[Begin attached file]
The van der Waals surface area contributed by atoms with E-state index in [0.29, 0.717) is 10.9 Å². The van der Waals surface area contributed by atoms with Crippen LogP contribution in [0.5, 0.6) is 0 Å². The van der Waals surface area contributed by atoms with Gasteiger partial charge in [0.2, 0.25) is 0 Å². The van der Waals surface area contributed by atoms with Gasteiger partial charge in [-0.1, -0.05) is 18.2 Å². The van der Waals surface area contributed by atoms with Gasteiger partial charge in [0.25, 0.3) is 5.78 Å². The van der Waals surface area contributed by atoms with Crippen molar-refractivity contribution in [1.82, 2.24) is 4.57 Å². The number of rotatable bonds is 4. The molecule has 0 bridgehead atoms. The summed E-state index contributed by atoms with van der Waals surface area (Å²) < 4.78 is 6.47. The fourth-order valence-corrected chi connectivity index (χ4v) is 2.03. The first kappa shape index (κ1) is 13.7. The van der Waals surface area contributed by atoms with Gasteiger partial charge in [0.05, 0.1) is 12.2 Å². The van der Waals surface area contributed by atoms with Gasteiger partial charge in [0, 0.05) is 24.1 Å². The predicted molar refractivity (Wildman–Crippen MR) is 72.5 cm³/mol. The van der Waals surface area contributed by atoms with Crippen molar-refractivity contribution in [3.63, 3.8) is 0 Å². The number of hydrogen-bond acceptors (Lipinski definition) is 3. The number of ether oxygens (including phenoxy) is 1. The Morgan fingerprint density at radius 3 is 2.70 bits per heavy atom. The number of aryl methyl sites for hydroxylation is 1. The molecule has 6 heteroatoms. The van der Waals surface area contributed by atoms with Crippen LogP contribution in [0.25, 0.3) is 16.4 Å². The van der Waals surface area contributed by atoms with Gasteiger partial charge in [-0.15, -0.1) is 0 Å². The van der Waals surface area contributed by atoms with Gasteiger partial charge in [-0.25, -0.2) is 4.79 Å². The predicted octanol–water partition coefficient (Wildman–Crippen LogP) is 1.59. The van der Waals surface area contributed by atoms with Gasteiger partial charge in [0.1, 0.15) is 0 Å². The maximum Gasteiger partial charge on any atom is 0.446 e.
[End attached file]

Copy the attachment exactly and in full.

The van der Waals surface area contributed by atoms with E-state index in [0.29, 0.717) is 10.9 Å². The van der Waals surface area contributed by atoms with Crippen LogP contribution in [0.5, 0.6) is 0 Å². The van der Waals surface area contributed by atoms with Gasteiger partial charge in [0.2, 0.25) is 0 Å². The van der Waals surface area contributed by atoms with Gasteiger partial charge in [-0.1, -0.05) is 18.2 Å². The van der Waals surface area contributed by atoms with Gasteiger partial charge in [0.25, 0.3) is 5.78 Å². The van der Waals surface area contributed by atoms with Crippen molar-refractivity contribution in [1.82, 2.24) is 4.57 Å². The number of rotatable bonds is 4. The molecule has 0 bridgehead atoms. The summed E-state index contributed by atoms with van der Waals surface area (Å²) < 4.78 is 6.47. The fourth-order valence-corrected chi connectivity index (χ4v) is 2.03. The first kappa shape index (κ1) is 13.7. The van der Waals surface area contributed by atoms with Gasteiger partial charge in [0.05, 0.1) is 12.2 Å². The van der Waals surface area contributed by atoms with Gasteiger partial charge in [0, 0.05) is 24.1 Å². The predicted molar refractivity (Wildman–Crippen MR) is 72.5 cm³/mol. The van der Waals surface area contributed by atoms with Crippen molar-refractivity contribution in [3.63, 3.8) is 0 Å². The number of hydrogen-bond acceptors (Lipinski definition) is 3. The number of ether oxygens (including phenoxy) is 1. The Morgan fingerprint density at radius 3 is 2.70 bits per heavy atom. The number of aryl methyl sites for hydroxylation is 1. The molecule has 6 heteroatoms. The van der Waals surface area contributed by atoms with Crippen LogP contribution in [0.25, 0.3) is 16.4 Å². The van der Waals surface area contributed by atoms with Gasteiger partial charge in [-0.15, -0.1) is 0 Å². The van der Waals surface area contributed by atoms with Gasteiger partial charge in [-0.25, -0.2) is 4.79 Å². The predicted octanol–water partition coefficient (Wildman–Crippen LogP) is 1.59. The van der Waals surface area contributed by atoms with Gasteiger partial charge in [0.1, 0.15) is 0 Å². The maximum Gasteiger partial charge on any atom is 0.446 e.